Around the world, the rapid spread of a pathogenic fungus has sent frogs and other amphibians hopping toward extinction. Hope for their survival may come in the form of vaccination programs similar to those that protect humans from contagious diseases, according to a new study.
No, this doesn’t mean that newborn tadpoles will be paying a visit to the veterinarian for a round of shots, or that conservationists with mini-syringes will be mucking through rain forests in search of frogs. But the reality isn’t all that different.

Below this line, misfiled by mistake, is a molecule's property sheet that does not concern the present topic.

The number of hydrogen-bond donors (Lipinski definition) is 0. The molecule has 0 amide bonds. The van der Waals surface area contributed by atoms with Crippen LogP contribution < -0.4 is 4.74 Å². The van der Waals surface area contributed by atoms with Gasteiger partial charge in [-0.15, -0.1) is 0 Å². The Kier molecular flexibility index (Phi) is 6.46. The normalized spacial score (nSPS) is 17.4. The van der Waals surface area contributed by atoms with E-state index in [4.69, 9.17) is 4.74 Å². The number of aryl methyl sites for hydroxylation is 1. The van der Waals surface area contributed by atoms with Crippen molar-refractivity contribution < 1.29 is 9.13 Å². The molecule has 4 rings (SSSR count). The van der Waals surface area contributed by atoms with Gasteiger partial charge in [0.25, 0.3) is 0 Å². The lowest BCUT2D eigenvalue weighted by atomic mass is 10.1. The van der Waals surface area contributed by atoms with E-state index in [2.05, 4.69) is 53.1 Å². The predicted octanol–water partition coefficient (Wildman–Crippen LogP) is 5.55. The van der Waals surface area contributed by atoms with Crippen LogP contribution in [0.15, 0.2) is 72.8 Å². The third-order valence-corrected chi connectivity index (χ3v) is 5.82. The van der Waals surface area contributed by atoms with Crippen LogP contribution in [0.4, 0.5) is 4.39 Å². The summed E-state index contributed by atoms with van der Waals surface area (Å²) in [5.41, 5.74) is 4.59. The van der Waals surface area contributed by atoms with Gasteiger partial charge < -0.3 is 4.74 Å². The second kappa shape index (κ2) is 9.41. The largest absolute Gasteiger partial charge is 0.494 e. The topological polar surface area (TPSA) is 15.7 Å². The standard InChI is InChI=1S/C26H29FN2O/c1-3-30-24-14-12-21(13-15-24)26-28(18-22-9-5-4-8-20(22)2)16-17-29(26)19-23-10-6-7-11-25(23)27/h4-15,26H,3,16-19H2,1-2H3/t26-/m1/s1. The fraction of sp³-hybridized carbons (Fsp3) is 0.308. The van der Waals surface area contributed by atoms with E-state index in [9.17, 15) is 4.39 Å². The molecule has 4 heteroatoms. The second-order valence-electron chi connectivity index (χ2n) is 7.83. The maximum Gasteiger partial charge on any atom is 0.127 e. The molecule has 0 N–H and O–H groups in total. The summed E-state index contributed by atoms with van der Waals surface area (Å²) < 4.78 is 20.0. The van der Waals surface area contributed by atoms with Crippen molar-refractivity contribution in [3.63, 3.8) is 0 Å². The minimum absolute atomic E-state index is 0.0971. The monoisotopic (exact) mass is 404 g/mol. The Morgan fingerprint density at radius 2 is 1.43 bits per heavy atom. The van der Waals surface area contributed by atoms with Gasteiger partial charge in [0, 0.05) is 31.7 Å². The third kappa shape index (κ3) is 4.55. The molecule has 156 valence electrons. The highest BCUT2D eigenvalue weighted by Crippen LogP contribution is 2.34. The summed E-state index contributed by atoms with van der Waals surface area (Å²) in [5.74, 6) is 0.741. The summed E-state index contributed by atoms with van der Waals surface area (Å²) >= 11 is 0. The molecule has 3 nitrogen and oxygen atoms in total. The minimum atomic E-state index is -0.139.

Hundreds of amphibians already have been removed from habitats contaminated with the fungus Batrachochytrium dendrobatidis, which causes chytridiomycosis — the fungal disease implicated in the global amphibian decline. One route is to vaccinate these captive-bred amphibians, explained Jason Rohr, an ecologist at the University of South Florida and the study’s senior author.